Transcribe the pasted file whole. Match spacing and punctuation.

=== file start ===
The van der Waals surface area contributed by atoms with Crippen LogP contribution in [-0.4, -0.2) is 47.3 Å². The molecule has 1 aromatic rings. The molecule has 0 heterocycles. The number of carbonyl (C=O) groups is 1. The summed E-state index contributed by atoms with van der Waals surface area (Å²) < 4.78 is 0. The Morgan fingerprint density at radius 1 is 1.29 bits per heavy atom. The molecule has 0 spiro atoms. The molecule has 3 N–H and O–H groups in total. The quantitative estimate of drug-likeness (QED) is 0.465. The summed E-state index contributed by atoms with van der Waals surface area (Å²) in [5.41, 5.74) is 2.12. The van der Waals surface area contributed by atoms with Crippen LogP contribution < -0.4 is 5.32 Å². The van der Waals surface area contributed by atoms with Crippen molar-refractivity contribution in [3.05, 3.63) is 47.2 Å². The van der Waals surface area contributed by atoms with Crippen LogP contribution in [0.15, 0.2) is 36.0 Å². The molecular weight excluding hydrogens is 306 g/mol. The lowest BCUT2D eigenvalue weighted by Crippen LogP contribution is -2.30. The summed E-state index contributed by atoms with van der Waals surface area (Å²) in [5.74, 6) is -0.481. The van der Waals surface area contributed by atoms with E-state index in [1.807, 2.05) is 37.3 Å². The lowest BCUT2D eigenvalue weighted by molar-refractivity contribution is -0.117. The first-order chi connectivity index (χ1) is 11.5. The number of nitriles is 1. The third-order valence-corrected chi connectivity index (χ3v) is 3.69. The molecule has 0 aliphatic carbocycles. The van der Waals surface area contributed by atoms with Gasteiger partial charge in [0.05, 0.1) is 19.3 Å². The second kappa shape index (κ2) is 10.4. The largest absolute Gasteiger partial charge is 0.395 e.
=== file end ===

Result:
The van der Waals surface area contributed by atoms with Crippen LogP contribution in [-0.4, -0.2) is 47.3 Å². The molecule has 1 aromatic rings. The molecule has 0 heterocycles. The number of carbonyl (C=O) groups is 1. The summed E-state index contributed by atoms with van der Waals surface area (Å²) < 4.78 is 0. The Morgan fingerprint density at radius 1 is 1.29 bits per heavy atom. The molecule has 0 spiro atoms. The molecule has 3 N–H and O–H groups in total. The quantitative estimate of drug-likeness (QED) is 0.465. The summed E-state index contributed by atoms with van der Waals surface area (Å²) in [5.41, 5.74) is 2.12. The van der Waals surface area contributed by atoms with Crippen LogP contribution < -0.4 is 5.32 Å². The van der Waals surface area contributed by atoms with Crippen molar-refractivity contribution in [3.05, 3.63) is 47.2 Å². The van der Waals surface area contributed by atoms with Crippen LogP contribution in [0.15, 0.2) is 36.0 Å². The molecular weight excluding hydrogens is 306 g/mol. The lowest BCUT2D eigenvalue weighted by Crippen LogP contribution is -2.30. The summed E-state index contributed by atoms with van der Waals surface area (Å²) in [5.74, 6) is -0.481. The van der Waals surface area contributed by atoms with E-state index in [1.807, 2.05) is 37.3 Å². The lowest BCUT2D eigenvalue weighted by molar-refractivity contribution is -0.117. The first-order chi connectivity index (χ1) is 11.5. The number of nitriles is 1. The third-order valence-corrected chi connectivity index (χ3v) is 3.69. The molecule has 0 aliphatic carbocycles. The van der Waals surface area contributed by atoms with Gasteiger partial charge in [0.05, 0.1) is 19.3 Å². The second kappa shape index (κ2) is 10.4. The largest absolute Gasteiger partial charge is 0.395 e.